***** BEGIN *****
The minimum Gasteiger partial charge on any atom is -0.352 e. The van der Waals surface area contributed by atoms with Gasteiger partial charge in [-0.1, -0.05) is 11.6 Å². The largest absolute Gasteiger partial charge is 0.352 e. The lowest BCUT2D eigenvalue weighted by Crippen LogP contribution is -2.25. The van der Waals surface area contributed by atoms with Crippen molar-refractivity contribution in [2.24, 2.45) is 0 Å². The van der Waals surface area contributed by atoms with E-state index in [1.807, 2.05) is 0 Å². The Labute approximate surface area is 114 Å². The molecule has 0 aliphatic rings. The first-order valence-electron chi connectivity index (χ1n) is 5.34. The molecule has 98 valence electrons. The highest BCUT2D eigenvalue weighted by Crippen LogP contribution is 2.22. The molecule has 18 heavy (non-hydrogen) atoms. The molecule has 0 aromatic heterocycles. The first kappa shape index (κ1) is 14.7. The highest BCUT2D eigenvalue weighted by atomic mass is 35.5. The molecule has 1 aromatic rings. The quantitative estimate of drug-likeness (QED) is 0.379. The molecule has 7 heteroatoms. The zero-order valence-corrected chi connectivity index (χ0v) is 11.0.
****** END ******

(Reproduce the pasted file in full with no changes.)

The minimum Gasteiger partial charge on any atom is -0.352 e. The van der Waals surface area contributed by atoms with Gasteiger partial charge in [-0.1, -0.05) is 11.6 Å². The largest absolute Gasteiger partial charge is 0.352 e. The lowest BCUT2D eigenvalue weighted by Crippen LogP contribution is -2.25. The van der Waals surface area contributed by atoms with Crippen molar-refractivity contribution in [2.24, 2.45) is 0 Å². The van der Waals surface area contributed by atoms with E-state index in [1.807, 2.05) is 0 Å². The Labute approximate surface area is 114 Å². The molecule has 0 aliphatic rings. The first-order valence-electron chi connectivity index (χ1n) is 5.34. The molecule has 98 valence electrons. The highest BCUT2D eigenvalue weighted by Crippen LogP contribution is 2.22. The molecule has 18 heavy (non-hydrogen) atoms. The molecule has 0 aromatic heterocycles. The first kappa shape index (κ1) is 14.7. The highest BCUT2D eigenvalue weighted by atomic mass is 35.5. The molecule has 1 aromatic rings. The quantitative estimate of drug-likeness (QED) is 0.379. The molecule has 7 heteroatoms. The zero-order valence-corrected chi connectivity index (χ0v) is 11.0.